When discussing multi-sensory instruction, we typically refer to visual, auditory, and tactile/kinesthetic pathways (VATK).

Some students might have strengths or preferences toward one pathway. However, using more than one modality will help students better retain information, according to the research of Dr. Samuel Orton.

Let’s take a closer look at how to use the different components of multi-sensory instruction.

The 3 Components of Multi-Sensory Instruction

Multi-sensory instruction can be broken down into these three components:

While it would be ideal to construct a lesson that incorporates all these factors, the truth is many of the best multi-sensory lessons might touch on two or three of the components at once.

According to The Ladder of Reading (Nancy Young, 2017), only 40% of learners can learn to read effortlessly or with relative ease and comprehensive instruction. That leaves 60% of all learners that benefit from explicit, systematic, multi-sensory, and sequential instruction.

Using the IMSE approach, you tap into students’ sensory learning pathways. That’s why multi-sensory learning and explicit instruction are the most concrete methods for teaching a new concept.


Multi-Sensory Instruction: Visual Learning

The visual pathway deals with the sense of sight. Students need to see visuals that show the meaning of what is being taught.

Visual Learning

When using a visual modality, teachers may show directions written out instead of just stating the directions. Perhaps there is a slideshow or visual aid that students can view while teachers are speaking. When preparing for a lesson, create an accompanying handout the students can follow along with.

Teachers can use charts, flashcards, graphs, diagrams, lists, and maps when teaching.

A few more methods to help activate the visual pathway is to include using pictures, using visual cues to alert students of important information, and providing a written summary of lessons.

Multi-Sensory Instruction: Auditory Learning

The auditory pathway refers to the sense of hearing. This includes reading aloud to the child and explaining ideas out loud. Instead of just providing written directions, also read the directions.

It helps to create lesson plans that incorporate a social element. This can include paired reading, group work, experiments, projects, performances, and oral reports.

Some additional methods to activate the auditory pathway include lectures, mnemonic devices, and small group conversations about the material. You can use rhymes, beats, or songs to reinforce information. It can also be beneficial to record your lessons so students can go back and listen to it more than once.


Multi-Sensory Instruction: Kinesthetic/Tactile Learning

The tactile component refers to fine motor movement, whereas kinesthetic involves gross body movement. Tactile instruction incorporates the usage of hands to do something such as manipulating objects that represent a concept.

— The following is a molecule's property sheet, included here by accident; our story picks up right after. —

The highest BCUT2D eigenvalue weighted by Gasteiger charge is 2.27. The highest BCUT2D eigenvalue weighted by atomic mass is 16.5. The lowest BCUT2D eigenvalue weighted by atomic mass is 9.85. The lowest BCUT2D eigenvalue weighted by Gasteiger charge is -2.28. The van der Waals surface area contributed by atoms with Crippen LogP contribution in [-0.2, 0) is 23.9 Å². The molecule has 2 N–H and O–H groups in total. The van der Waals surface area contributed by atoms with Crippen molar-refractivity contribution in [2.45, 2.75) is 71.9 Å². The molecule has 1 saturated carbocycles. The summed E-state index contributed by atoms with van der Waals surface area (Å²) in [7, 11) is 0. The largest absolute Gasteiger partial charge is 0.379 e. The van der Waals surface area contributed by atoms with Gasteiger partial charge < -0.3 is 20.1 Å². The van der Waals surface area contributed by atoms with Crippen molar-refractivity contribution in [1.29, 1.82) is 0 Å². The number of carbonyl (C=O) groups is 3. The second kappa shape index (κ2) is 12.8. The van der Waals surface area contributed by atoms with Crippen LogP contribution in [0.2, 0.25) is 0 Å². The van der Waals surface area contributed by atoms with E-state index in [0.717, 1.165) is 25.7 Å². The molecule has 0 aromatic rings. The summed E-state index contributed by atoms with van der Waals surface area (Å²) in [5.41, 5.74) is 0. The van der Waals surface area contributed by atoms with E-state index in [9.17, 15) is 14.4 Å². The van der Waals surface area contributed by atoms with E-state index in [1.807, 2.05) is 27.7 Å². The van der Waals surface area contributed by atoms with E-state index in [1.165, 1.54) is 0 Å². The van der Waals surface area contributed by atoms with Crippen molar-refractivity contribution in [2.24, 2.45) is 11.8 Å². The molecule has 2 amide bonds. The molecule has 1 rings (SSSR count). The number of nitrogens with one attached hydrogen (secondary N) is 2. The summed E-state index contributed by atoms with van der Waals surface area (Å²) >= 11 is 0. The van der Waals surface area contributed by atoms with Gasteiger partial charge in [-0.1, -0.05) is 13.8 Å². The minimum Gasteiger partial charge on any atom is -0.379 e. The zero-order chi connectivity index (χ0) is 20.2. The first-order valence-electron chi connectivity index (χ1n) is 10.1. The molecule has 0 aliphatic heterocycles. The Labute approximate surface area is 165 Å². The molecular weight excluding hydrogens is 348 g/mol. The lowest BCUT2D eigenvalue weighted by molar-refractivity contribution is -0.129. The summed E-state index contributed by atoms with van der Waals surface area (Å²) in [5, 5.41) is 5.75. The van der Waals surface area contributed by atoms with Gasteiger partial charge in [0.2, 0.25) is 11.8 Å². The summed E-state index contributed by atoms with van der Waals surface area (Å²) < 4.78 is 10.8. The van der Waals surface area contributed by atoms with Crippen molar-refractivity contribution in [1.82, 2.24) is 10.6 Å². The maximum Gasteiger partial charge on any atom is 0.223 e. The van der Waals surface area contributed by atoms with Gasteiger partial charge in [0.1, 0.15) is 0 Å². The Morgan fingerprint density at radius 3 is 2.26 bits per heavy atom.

Kinesthetic instruction involves moving in order to focus and learn.

Young students partaking in multi-sensory instruction

The main difference between the two strategies is tactile components focus on fine motor movements while kinesthetic components focus on whole-body movements. So, while arm tapping would be a kinesthetic strategy, finger tapping is a tactile strategy.

Methods that support kinesthetic and tactile instruction include providing hands-on tools whenever possible, giving breaks to allow students to move around, using the outdoors, and teaching concepts through games and projects.

Even if you’ve already taught a lesson using auditory and visual elements, it can be extremely beneficial to reinforce that information through dance, play, or role-play activities.


Additional Activities for Multi-Sensory Instruction

IMSE Three-Part Drill: The Three-Part Drill incorporates visual, auditory, and kinesthetic components. The visual component is when the teacher shows a card with a grapheme, and the students must say the phoneme. The auditory and kinesthetic part of the drill comes when students listen to a phoneme and then write the grapheme in the sand.

Vowel Intensive: The vowel intensive activity has students look at a vowel tent or stick (visual), listening for a vowel sound (auditory), and picking up a vowel tent or stick (tactile and kinesthetic).

Red Words: When working on Red Words, have your students arm tapping (kinesthetic) and finger tracing (tactile)


Everyone Benefits From Multi-Sensory Instruction

When teachers and educators introduce new material using multiple channels (senses), they effectively cater to a wider audience of learners. Our brains have evolved to learn and grow in a multi-sensory environment.

It is every classroom’s goal and responsibility to effectively teach each student. Multi-sensory instruction does exactly that and it is much more accessible to students with learning differences.

Using multiple senses gives all learners more ways to connect with what’s being taught.

IMSE believes that all children should be able to read. To achieve this end, IMSE wants to bring Orton-Gillingham to all educators to give children the best literacy instruction possible.

Learn more about what you can do to improve literacy for all using the Institute for Multi-Sensory Education’s Orton-Gillingham training.

Please connect with us on FacebookTwitter, and Pinterest to get tips and tricks from your peers and us. Read the IMSE Journal to hear success stories from other schools and districts, and be sure to read the OG Weekly email series for refreshers and tips.